They are buried in unmarked graves, unloved and unknown.
Philadelphia may be the setting of the “Rocky” films, but the fighters who made it once one of the most famous cities in the boxing world are in many cases dead and in danger of being forgotten.
In a different era and with a less tragic ending, Tyrone Everett could have been a global superstar. In modern-day boxing, with the riches sloshing around at the top echelons of the sport, he would have been a millionaire many times over.
Instead, in May 1977, six months after the southpaw from south Philly lost a world title showdown in what is widely considered one of the worst decisions in boxing history, Everett was shot and killed by his girlfriend. He was 24, cut down in his prime.
“He was super popular. A lot of friends, a lot of girlfriends. He was super stylish, super cool, super handsome, everyone loved him. He was a star,” John DiSanto, who runs the comprehensive phillyboxinghistory.com website, told AFP.
DiSanto, 52, never met Everett, but says he was struck by the outpouring of public emotion that greeted the brilliant super featherweight’s untimely death.
“At the funeral service, his brother Mike, who was also a prominent fighter and now a friend of mine, insisted that they open up the casket so people could see that Tyrone was still this beautiful guy because his face was unmarked,” said DiSanto, recalling media reports at the time.
“So I was swimming in all this detail: there’s this popular guy, all these people came out to his service. And — maybe it’s the Catholic in me — but I thought: I need to go out to this graveyard and pay my respects.”
– One-eyed boxer –
But when DiSanto, one of the leading experts on boxing in Philadelphia, got to the graveyard, he was in for a shock.
“It was just a patch of grass. He had been dead 30 years. And I was immediately struck by the thought: maybe I could get him a headstone.”
DiSanto, using his extensive boxing connections in Philadelphia, tracked down Everett’s mother to tell her his idea and ask her permission.
“She was super happy, moved, surprised that anyone cared or remembered her son. He was like the apple of her eye and she just started crying because she was right back with her son, her baby boy, that was murdered,” DiSanto said.
Thanks to the Gravestone Fund Program — DiSanto’s initiative to honor the boxing legends of Philadelphia’s past and financed by a combination of donations, the families or his own money — Everett now has a headstone.
As do the slick Garnet “Sugar” Hart, the fearless Eddie Cool — dead from drink at just 35 — and Gypsy Joe Harris, whose boxing license was revoked when officials discovered he was hiding his blindness in one eye. He became a heroin addict and was dead at 44, his body dumped in a communal grave.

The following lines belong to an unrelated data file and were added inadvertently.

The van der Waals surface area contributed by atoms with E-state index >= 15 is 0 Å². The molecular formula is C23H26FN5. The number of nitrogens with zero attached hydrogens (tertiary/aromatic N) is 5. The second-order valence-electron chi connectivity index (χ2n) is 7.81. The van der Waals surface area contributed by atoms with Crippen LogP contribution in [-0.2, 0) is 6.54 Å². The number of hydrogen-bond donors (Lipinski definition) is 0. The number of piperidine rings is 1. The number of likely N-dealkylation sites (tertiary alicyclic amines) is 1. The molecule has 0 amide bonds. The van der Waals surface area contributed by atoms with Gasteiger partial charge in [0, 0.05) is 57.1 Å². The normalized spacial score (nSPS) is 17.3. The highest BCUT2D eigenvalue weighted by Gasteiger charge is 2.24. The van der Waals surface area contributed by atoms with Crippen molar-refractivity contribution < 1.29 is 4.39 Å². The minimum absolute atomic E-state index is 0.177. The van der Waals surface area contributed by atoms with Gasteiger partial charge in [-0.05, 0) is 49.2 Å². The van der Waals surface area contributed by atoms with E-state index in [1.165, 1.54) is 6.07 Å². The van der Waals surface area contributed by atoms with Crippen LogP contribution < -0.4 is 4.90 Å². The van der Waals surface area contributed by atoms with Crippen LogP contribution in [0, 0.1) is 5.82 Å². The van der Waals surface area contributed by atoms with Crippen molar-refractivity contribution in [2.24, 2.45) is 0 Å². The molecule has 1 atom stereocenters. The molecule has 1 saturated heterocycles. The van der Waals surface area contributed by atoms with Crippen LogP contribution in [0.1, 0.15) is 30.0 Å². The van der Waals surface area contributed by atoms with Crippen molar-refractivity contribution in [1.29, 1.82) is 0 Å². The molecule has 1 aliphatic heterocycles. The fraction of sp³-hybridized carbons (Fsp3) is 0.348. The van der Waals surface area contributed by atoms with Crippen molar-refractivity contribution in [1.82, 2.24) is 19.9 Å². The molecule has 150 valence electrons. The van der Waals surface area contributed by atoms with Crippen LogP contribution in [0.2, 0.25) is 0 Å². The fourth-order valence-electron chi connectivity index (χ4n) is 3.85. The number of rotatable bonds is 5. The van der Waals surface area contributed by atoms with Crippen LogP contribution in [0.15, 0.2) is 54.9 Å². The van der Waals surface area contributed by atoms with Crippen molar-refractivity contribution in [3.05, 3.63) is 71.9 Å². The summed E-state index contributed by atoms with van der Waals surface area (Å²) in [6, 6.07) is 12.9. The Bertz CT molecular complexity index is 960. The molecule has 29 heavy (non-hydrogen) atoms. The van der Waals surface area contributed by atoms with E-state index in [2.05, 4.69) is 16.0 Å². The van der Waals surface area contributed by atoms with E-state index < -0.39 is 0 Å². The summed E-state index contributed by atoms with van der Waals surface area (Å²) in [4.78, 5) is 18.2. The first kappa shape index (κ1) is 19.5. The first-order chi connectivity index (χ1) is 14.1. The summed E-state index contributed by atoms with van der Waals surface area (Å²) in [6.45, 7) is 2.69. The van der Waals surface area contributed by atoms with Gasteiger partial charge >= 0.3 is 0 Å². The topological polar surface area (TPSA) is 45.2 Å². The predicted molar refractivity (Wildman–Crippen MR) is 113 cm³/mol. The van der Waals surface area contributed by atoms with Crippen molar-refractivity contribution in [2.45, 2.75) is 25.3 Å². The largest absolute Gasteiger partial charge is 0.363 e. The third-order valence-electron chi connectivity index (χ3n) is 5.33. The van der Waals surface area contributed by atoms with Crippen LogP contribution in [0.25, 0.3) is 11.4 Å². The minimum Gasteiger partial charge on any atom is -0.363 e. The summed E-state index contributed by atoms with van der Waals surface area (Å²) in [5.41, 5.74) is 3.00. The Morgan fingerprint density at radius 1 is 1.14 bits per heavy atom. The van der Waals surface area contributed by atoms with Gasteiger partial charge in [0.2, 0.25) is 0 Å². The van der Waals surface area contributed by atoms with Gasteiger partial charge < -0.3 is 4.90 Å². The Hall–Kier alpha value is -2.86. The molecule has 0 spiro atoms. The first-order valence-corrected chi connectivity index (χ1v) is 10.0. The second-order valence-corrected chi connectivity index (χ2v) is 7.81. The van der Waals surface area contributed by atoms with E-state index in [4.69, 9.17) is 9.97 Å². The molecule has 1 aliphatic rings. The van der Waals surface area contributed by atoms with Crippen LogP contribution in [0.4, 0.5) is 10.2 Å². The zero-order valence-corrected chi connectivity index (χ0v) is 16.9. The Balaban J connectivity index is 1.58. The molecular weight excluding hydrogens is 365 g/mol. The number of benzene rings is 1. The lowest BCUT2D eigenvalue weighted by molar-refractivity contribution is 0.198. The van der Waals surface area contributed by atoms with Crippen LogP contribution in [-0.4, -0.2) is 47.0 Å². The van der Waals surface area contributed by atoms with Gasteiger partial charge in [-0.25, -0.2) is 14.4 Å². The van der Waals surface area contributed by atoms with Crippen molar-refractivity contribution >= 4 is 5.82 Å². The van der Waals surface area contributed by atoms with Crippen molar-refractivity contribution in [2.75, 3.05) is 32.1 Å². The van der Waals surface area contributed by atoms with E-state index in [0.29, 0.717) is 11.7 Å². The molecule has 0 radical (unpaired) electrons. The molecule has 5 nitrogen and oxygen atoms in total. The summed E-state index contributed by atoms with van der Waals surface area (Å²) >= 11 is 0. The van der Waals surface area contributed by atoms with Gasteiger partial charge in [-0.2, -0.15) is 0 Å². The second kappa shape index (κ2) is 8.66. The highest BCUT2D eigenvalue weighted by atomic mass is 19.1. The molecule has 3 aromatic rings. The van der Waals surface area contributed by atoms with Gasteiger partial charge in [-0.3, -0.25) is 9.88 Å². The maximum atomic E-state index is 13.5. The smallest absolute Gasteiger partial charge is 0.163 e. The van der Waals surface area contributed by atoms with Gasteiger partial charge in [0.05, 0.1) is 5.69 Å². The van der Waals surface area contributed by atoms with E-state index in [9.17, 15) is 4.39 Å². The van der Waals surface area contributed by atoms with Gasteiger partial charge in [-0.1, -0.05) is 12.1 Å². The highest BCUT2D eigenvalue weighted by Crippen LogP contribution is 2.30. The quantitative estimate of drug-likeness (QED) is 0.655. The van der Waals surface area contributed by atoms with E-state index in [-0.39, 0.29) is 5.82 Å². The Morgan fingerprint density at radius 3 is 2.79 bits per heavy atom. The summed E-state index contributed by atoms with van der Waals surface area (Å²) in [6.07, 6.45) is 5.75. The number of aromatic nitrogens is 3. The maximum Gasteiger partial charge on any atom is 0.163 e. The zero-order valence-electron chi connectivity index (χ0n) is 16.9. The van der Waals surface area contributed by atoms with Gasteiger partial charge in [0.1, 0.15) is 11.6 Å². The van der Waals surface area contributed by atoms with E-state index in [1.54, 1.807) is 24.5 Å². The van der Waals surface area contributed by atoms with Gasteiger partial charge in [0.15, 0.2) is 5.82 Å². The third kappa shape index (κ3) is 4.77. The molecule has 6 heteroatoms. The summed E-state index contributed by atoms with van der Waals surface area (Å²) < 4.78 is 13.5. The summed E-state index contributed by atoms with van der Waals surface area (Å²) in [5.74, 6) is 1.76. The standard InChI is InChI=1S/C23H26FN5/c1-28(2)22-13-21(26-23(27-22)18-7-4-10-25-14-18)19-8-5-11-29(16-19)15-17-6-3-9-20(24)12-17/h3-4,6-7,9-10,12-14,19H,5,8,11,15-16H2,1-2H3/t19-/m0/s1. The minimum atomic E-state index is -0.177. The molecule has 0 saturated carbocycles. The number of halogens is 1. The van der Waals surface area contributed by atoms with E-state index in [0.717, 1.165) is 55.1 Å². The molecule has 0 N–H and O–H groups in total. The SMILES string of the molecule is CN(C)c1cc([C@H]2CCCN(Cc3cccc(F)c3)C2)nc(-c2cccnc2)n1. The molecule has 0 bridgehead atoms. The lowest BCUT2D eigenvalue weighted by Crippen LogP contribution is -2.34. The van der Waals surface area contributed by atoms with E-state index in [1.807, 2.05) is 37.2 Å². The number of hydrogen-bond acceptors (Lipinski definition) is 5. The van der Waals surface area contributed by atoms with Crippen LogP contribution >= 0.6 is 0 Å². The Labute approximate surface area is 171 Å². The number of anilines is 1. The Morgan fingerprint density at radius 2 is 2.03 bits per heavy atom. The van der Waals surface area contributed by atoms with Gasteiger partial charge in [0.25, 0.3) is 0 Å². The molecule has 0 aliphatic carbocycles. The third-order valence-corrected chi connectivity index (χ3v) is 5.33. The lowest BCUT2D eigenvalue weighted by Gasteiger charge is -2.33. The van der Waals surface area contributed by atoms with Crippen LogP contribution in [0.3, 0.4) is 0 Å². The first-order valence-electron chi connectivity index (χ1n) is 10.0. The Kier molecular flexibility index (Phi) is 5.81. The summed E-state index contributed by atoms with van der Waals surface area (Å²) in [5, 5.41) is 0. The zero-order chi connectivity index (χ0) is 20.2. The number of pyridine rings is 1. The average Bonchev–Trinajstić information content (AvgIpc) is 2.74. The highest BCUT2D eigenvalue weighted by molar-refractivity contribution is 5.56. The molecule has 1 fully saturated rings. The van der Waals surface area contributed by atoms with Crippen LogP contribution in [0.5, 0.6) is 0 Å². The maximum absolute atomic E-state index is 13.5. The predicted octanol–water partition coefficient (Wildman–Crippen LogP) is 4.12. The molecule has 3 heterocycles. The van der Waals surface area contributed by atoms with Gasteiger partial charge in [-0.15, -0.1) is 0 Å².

“When they stopped me, I was broken,” he said a year before his death in 1990. “It was like taking a brick and throwing it at a mirror. To me, it was the deepest hurt. It was like a piece of me had died. They killed me.”
Nobody knows how many more of Philadelphiaâ€™s forgotten fighters are lying in unmarked graves dotted around the city, their legacies — and with it Philadelphia’s reputation as a boxing city — fading gradually year by year.
“I’ve no idea what the real number is,” said DiSanto. “But it’s a surprise — and I say, ‘oh good, he’s got a stone’ — when they have one.”
– ‘An outrage’ –
DiSanto has 10 more fighters from Philadelphia’s boxing heyday that he would like to honor with gravestones, but it is not always straightforward.
Funding is a problem; the boxer’s families are occasionally suspicious; and delving into the past can drag up unresolved issues that sometimes relatives would rather leave with the dead.
“On the good side, people remember these guys. So it brings their names up, names that haven’t been talked about. That’s one of my goals,” he said.
“But on the bad side, it’s always the same story, ‘Why does this guy not have a gravestone?’ It’s such an outrage.”
DiSanto is keen not to point the finger at the families and says it is the “boxing establishment” that has let down many of Philadelphia’s finest.
“These people are going on bare-bones burials. They don’t have the money. In many cases it’s a miracle they can scrape together the money to do the minimum — a funeral service and bury them. So a gravestone does not come into the picture,” he said.
“But it raises a judgment that I’m not comfortable with because it’s a judgment either on the family, or on the deceased.
“It is an indictment on boxing because these guys gave their lives and were not the same physical specimens as when they started.
“And for all that, they have nothing.”